Tummy Troubles? What to do…

Given the secret lives of pets, and their propensity to vacuum up and swallow anything, digestible or inedible, natural or man-made, palatable or not, it’s not unusual for vets to see pets off-colour with vomiting and diarrhoea. In reality, these symptoms are very non-specific and can result from many diseases, ranging from a simple, 24-hour, tummy bug, that resolves without intervention, through to catastrophic and potentially fatal diseases.  It falls upon a vet’s shoulders to work out which patients need investigation, and which can be sent home on pills.  Here’s some first-aid tips: when to sound alarm bells, and when to feel comfortable with dietary management alone.

Fecal scoring from 1 to 7.  Yes, such a scale exists


Causes and frequency of tummy upsets in pets

For the pessimists or medico-obsessed, who love filling their heads with uncommon, nasty possibilities:

  • Blockages or perforations of bowel: bones, rocks, sticks, socks, condoms, satay sticks – anything, really
  • Catastrophic events: abdominal trauma, gastric dilation volvulus, intususceptions, torsions
  • Poisonings ranging from insect, tick, toad, and snake venoms, to toxic plants and microbial blooms (rotten things), and man-made agents including insecticides, herbicides, and heavy metals.
  • Organ disease/failure involving liver, pancreas, kidney, gall bladder, and uterus
  • Cancers of the bowel, anywhere from throat to anus, or other abdominal organs
  • Immune system diseases: allergies to food, acute reactions to insect bites, autoimmune diseases
  • Viral diseases: canine hepatitis, parvovirus and distemper; feline panleukopenia
  • Worms: round, hook, tape, whip and heart
  • Protozoal diseases: giardia, coccidia, prototheca
  • Bacterial diseases: Salmonella, Shigella, Campylobacter, Yersinia. Yes, these are transmissible to us.
  • Hormonal diseases: hyperthyroidism, hypoadrenocorticism, hypothyroidism
  • Cardiac disease, rarely, in the cat
  • Neurologic and middle ear diseases including tumours, infections, and neuromuscular diseases


For the optimists, who want to believe that a vet doesn’t need to be involved:

In reality, outside of tick season, at least 90% of pets presenting with gastroenteric symptoms have no reason to fear.  The majority of cases seen by vets, and countless others that are unnoticed by pet owners or managed at home, are self-limiting – they simply get better by themselves. Vets will often institute treatment (fluid replacement, dietary management, antibiotics, worming, pain relief, surgery) that sometimes saves a life, but more usually just accelerates a pet’s spontaneous recovery.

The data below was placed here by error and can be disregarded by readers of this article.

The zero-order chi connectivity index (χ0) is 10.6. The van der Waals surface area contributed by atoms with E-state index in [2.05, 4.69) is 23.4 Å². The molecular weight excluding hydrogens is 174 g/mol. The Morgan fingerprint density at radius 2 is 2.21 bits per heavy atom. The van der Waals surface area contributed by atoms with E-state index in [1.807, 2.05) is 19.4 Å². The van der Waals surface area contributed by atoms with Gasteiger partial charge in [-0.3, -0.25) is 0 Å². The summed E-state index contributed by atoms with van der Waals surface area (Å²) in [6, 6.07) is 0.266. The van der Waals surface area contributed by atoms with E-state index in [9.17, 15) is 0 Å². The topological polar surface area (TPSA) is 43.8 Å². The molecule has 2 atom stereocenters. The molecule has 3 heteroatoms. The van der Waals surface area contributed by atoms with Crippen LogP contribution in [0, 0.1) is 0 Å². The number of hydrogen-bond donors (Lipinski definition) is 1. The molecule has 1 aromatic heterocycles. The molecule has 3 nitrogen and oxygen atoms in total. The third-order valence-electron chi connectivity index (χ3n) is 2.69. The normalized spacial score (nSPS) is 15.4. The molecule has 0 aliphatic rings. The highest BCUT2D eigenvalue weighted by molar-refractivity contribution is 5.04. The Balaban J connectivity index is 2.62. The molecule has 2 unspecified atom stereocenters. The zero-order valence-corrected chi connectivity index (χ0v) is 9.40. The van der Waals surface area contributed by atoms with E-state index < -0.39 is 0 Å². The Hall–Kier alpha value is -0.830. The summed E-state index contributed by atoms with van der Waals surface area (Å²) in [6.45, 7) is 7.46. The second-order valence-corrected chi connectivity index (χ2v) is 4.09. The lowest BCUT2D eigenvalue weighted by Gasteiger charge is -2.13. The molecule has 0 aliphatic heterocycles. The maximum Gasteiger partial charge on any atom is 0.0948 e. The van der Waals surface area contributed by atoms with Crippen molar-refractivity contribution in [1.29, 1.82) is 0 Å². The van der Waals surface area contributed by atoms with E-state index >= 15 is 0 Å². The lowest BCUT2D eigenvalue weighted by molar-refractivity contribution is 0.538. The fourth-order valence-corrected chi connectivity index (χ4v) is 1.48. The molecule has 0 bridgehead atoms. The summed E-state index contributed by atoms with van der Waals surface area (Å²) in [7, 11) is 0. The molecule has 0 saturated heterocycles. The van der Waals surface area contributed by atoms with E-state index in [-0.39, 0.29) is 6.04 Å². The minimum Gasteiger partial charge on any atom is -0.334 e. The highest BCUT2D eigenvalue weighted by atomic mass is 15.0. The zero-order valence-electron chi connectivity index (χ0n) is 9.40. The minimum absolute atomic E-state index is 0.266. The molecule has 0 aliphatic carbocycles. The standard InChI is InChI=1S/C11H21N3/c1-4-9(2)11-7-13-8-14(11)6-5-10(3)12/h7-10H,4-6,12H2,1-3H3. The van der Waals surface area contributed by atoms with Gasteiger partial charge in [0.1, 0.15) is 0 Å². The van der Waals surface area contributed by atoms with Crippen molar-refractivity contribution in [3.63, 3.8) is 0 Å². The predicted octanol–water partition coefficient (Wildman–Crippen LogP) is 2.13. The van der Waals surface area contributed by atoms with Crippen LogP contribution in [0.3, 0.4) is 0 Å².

Here’s a few criteria that may help pet owners assess if they should seek veterinary opinion. It must be emphasised that an untrained eye may fail to recognise some of these abnormalities. If there’s any doubt, speak with the vet.

Severe vomiting

Many vomits over many hours, unable to keep even water down, or vomiting that continues even during starvation. While these symptoms don’t necessarily mean the cause is on the nasty list, they’re very likely to cause problems with hydration and/or electrolytes, and may require at least a period on  IV fluids, and possibly investigation. Severe diarrhoea, especially if coupled with sufficient nausea to stop food and water intake, may demand similar IV support.

Abnormal brain or neuromuscular function

Profound depression or weakness; unable to rise and walk; wobbliness or drunkenness; head tilt; agitation; or muscle twitches, tremours or fitting. These could indicate a toxin that  effects both nerves and the bowel, or a gastroenteric disease severe enough to be secondarily affecting nerve function through dehydration,  uraemia, anaemia, electrolyte disturbance or low blood glucose. Either way, it’s an emergency.


A high temperature is a good, concrete sign that something more serious is going on. Only reliable if taken rectally, you may wish to have a dedicated pet thermometer in your doggy medicine cabinet, to avoid unpleasant confusion.  Normal temperatures range from 38 to 39.2C in dogs, smaller breeds at upper end of scale, while healthy cats can range from 38 to 39.4C.  Seeking cold surfaces, such as tiles, may also be an indicator of a fever, but dry, hot or cold noses are totally unreliable signs of wellbeing.

Blood in vomitus or diarrhoea